John Ivison: Biden has changed the playbook on clean technology and Canada risks losing out
OTTAWA — In the press conference that wrapped up the North American leaders’ summit in Mexico, Justin Trudeau was asked about the future of the semiconductor industry.
Canada has a significant role to play in semiconductors, he said. “What exactly that role is, is still, somewhat, to be determined.”
The prime minister’s ambiguity is understandable — Canada’s future in high-end computing is likely to depend entirely on how it responds to new U.S. policy that has the potential to change the world.
The Biden Administration has introduced an industrial strategy that links technological change and national security, in similar fashion to the post-Second World War Marshall Plan that was designed to restore European prosperity and prevent the spread of communism.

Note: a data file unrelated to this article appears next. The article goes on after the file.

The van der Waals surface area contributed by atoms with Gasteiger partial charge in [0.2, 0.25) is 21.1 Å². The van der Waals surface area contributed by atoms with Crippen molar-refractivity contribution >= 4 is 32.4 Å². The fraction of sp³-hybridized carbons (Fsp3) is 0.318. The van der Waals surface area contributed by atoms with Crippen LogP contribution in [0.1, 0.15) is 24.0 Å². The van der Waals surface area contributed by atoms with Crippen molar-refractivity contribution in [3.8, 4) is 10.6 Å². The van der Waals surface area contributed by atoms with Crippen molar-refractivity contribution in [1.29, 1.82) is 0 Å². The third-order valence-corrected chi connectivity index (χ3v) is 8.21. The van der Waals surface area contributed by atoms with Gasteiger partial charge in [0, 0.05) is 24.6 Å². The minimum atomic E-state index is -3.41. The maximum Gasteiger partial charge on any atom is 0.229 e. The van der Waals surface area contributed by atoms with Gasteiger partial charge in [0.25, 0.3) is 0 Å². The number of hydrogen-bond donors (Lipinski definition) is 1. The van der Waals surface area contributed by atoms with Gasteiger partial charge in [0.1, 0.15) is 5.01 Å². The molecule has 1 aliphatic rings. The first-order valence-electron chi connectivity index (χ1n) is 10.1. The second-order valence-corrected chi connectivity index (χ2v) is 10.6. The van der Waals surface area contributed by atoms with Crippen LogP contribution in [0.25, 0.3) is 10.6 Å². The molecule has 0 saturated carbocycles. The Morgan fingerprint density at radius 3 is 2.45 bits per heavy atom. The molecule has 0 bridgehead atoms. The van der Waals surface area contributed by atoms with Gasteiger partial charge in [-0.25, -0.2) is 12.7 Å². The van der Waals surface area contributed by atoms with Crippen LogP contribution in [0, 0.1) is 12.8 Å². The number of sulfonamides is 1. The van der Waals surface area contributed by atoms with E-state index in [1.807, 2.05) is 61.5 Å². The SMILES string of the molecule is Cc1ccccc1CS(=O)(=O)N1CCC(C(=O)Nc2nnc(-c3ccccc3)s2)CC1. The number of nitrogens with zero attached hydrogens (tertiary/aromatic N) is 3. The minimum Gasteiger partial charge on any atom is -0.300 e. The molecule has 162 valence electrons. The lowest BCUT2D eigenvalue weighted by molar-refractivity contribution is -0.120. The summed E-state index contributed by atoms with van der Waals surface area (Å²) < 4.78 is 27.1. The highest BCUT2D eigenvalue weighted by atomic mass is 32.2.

The Biden plan will pour hundreds of billions of dollars into subsidies, tax credits and incentives aimed at fast-tracking the adoption of clean technology and advanced manufacturing, while at the same time bolstering domestic capabilities in semiconductors and Artificial Intelligence — all at the expense of China.
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